Move Further Buffs Petraeus’s Reputation

General stirred controversy with ‘linkage’ remarks

President Obama and General Petraeus yesterday.(Mark Wilson/Getty Images)

Yesterday, President Obama appointed Gen. David Petraeus—onetime top general in Iraq, then top general for all operations in the Middle East and Central Asia—to head the U.S. military’s effort in Afghanistan after Gen. Stanley McChrystal was sacked for semi-insubordinate comments reported in Rolling Stone. Slate’s Fred Kaplan, usually a military analyst worth reading, calls it an impeccable choice.

Tablet Magazine has covered Petraeus several times over the past few months. Depending on what you believe Petraeus said, he either espoused the doctrine of “linkage,” which states that the continued irresolution of the Israeli-Palestinian conflict hinders America’s ability to achieve its national security goals in the region, such as withdrawing from Iraq and Afghanistan and preventing Iran from going nuclear; or he argued that anger in the Arab world over the Palestinian situation is one of many factors that, in his own words, “foment anti-American sentiment,” “gives Iran influence,” and helps Al-Qaeda and like-minded groups “mobilize support.”

Meanwhile, argued David P. Goldman, Jewish conservatives, for whom Petraeus tends to be something of a hero, should have bashed the general’s remarks in a ploy for Jewish votes.

Although this latest move has further raised Petraeus’s stature (if that were possible) and further confirmed him the most broadly respected American general since Eisenhower, it has arguably lowered his influence, at least day-to-day. He will go from managing CENTCOM, which is in charge of the region that includes Israel, Sudan, Iraq, Iran, Pakistan, Saudi Arabia, and more, to managing Afghanistan, just one country in that region. This job transfer is a compliment to Petraeus, yet another feather in his cap … and, technically, a demotion.

Petraeus: A Surprising Yet Obvious Choice [LAT]
McChyrstal: Gone and Soon Forgotten [Slate]
Related: Linked In [Tablet Magazine]
Earlier: What Petraeus Actually Said

Elena Kagan’s Jewish Jokes

We know she has some; tell us what they are!

Maybe she was telling Sen. Mark Warner one of her great jokes!(Tim Sloan/AFP/Getty Images)

As part of the circus that is the Supreme Court confirmation process, all of nominee Elena Kagan’s emails from her time in the White House have been made public and organized online. Read ‘em all, if that’s your thing.

Two of those emails contain the subject line, “Re: Two G-rated Jewish jokes.” But the content of the emails has been lost, making this the most compelling White House lacuna since the 18-and-a-half minutes.

So, readers, we put it to you! What do you think the two G-rated Jewish jokes were? Remember to keep it clean: They need to be okay for listeners under the age of 13.

Bork Borks Over Barak

Kagan had praised controversial Israeli chief justice

Robert Bork.(Wikipedia)

Who better to bork a U.S. Supreme Court nominee than Robert Bork? The conservative judge called for the U.S. Senate to reject Elena Kagan’s nomination to the bench on the grounds of her prior praise for Aharon Barak, the onetime chief justice of the Israeli Supreme Court whom conservatives disparage for his judicial activism. In a conference call organized by the anti-abortion group Americans United for Life, Bork yesterday called Barak “the worst judge on the planet” and said that Kagan’s past stance on him—introducing him at an event, she called him “my judicial hero”—is “disqualifying in and of itself.”

The Orthodox Union’s political maven Nathan Diament offered a different take in an email blast: “It is certainly true,” he wrote,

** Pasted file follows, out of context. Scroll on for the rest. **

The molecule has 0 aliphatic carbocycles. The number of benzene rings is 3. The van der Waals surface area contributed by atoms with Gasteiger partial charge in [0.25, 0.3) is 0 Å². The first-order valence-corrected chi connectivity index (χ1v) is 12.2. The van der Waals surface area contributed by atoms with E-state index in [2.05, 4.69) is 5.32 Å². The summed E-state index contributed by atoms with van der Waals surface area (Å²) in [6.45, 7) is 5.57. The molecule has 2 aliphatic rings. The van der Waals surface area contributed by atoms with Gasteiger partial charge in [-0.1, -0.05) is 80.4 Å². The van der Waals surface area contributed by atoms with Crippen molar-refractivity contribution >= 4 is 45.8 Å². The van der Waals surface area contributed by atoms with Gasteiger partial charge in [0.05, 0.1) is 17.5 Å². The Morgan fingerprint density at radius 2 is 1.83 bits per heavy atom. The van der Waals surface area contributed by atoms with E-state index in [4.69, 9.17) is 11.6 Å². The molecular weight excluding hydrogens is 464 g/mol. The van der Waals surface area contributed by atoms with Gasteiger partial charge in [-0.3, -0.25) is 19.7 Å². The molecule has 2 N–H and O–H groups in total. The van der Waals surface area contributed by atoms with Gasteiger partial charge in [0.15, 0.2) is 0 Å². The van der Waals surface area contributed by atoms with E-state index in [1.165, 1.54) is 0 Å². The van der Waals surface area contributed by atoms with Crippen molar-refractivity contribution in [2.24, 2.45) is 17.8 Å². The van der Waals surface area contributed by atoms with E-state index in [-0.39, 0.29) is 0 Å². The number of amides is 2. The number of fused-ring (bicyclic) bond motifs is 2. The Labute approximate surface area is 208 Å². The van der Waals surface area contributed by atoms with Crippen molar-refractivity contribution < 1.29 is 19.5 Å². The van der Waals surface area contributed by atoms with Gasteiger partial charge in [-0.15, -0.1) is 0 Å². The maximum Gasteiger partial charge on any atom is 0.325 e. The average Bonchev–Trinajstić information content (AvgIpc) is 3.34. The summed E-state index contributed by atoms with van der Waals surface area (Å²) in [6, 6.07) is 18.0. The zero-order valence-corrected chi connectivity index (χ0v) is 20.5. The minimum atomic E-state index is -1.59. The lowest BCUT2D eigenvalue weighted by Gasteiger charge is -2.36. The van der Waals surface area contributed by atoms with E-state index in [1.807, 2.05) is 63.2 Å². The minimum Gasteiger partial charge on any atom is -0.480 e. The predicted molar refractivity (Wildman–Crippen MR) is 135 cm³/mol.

that Chief Justice Barak was a proud and aggressive judicial activist who led the Israeli Supreme Court into making decisions many questioned—and we were among the many doing so.

But it is also true that Kagan praised Barak in the course of introducing him to an audience at the Harvard Law School—when she was Dean—isn’t that typical social convention? Event [sic] current U.S. Supreme Court Justice Scalia did the same for Justice Barak.

On a related note, want to read every email Kagan received while she was working in the White House in 1999? Of course you do! Check out Elena’s Inbox.

Bork Hits Kagan Over Israeli Judge [Politico]

Israeli Minister Threatens War Over Gas Fields

Why energy is the new Golan

The Golan Heights.(Flickr)

After a prominent Lebanese politician asserted that part of a prodigious, newly discovered natural gas field stretches into his country’s territorial waters, a top Israeli official vowed today to defend the energy resources off Israel’s northern coast. “We will not hesitate to use our force and strength,” declared Infrastructure Minister Uzi Landau, a member of the right-wing Yisrael Beiteinu party, “to protect not only the rule of law but the international maritime law.”

Three fields, and particularly the “Leviathan” site discovered earlier this month, are estimated to be able to turn Israel into a net energy exporter.

Yesterday, Tablet Magazine columnist Lee Smith predicted that Israel’s newfound energy resources could be the spark that lights what many consider to be an inevitable second round of the 2006 Lebanon war. A member of Hezbollah’s executive council told Smith, “If Lebanon needed to pile up hundreds, thousands of rockets to protect our sovereignty, dignity, and hydraulic resources, then the need to protect our hydrocarbon assets motivates us to enhance the Resistance’s capacities.” Druze leader Walid Jumblatt, a Hezbollah ally, added to Smith, “The arms of the Resistance are crucial for defending Lebanon’s offshore petroleum resources.”

For years, according to Smith, Hezbollah has justified its armed presence with reference to the Shebaa Farms, “an insignificant piece of land in the Golan Heights.” “The natural gas fields,” Smith notes, “are Shebaa on steroids.”

Landau: We Will Defend Gas Field [JPost]
Related: The Next Lebanon War

The Longest Match